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Income Taxes on Social Security Benefits

December 2016

Since 1984, the proportion of beneficiary families whose benefits are taxed has risen over time from less than one in 10 to more than half

Because the income thresholds that define taxable benefits are not indexed to prices or wages, the proportion of beneficiaries who pay income tax on their benefits has risen over time.

Projections1 show that an annual average of about 56 percent of beneficiary families will owe federal income tax on their benefits from 2015 through 2050

Among beneficiary families that owe income tax on their benefits, the median percentage of benefits owed as income taxes will increase from about 11 percent in 2015 to 12 percent in 2025 and remain stable through 2050.

These projections assume that Congress will amend the Internal Revenue Code provisions that require tax-bracket adjustments based on price indexing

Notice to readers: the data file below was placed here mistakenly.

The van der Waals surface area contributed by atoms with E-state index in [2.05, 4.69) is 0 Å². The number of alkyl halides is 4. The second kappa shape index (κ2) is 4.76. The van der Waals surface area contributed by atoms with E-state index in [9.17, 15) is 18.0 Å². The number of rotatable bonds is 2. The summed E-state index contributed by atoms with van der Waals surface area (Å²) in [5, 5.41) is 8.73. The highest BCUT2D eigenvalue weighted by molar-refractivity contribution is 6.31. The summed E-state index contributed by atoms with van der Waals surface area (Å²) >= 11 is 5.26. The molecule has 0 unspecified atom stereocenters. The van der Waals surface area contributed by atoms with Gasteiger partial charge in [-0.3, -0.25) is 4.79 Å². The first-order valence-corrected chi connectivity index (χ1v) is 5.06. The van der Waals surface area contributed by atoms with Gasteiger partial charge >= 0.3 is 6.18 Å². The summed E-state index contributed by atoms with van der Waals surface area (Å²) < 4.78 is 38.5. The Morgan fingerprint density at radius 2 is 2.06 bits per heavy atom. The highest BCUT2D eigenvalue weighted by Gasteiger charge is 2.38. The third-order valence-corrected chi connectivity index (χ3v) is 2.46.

Such amendments would assure that the proportion of income paid as income tax would remain close to its current level. Otherwise, the future percentage of Social Security benefits owed as income tax will exceed the projections.

  • Since 1984, Social Security beneficiaries with total income exceeding certain thresholds have been required to pay federal income tax on some of their benefit income.
  • The 1983 Social Security amendments set the benefit income taxation thresholds at a modified adjusted gross income—which includes one-half of Social Security benefit income—of greater than $25,000 for single beneficiaries and $32,000 for married couples.

1 Projections made using Modeling Income in the Near Term, Version 7 (MINT7) microsimulation model using 2012 Trustees Report intermediate assumptions.

Estimated Percentage of Social Security Beneficiaries Filing Income Tax Returns and Owing Income Tax on Benefits
Line chart linked to data in table format.

SOURCE: Purcell, Patrick J. Income Taxes on Social Security Benefits. Social Security Administration Issue Paper 2015-02.

NOTES: All content is simplified for presentation. Please see source material for full details and caveats.

The findings and conclusions presented in this summary are those of the authors and do not necessarily represent the views of the agency.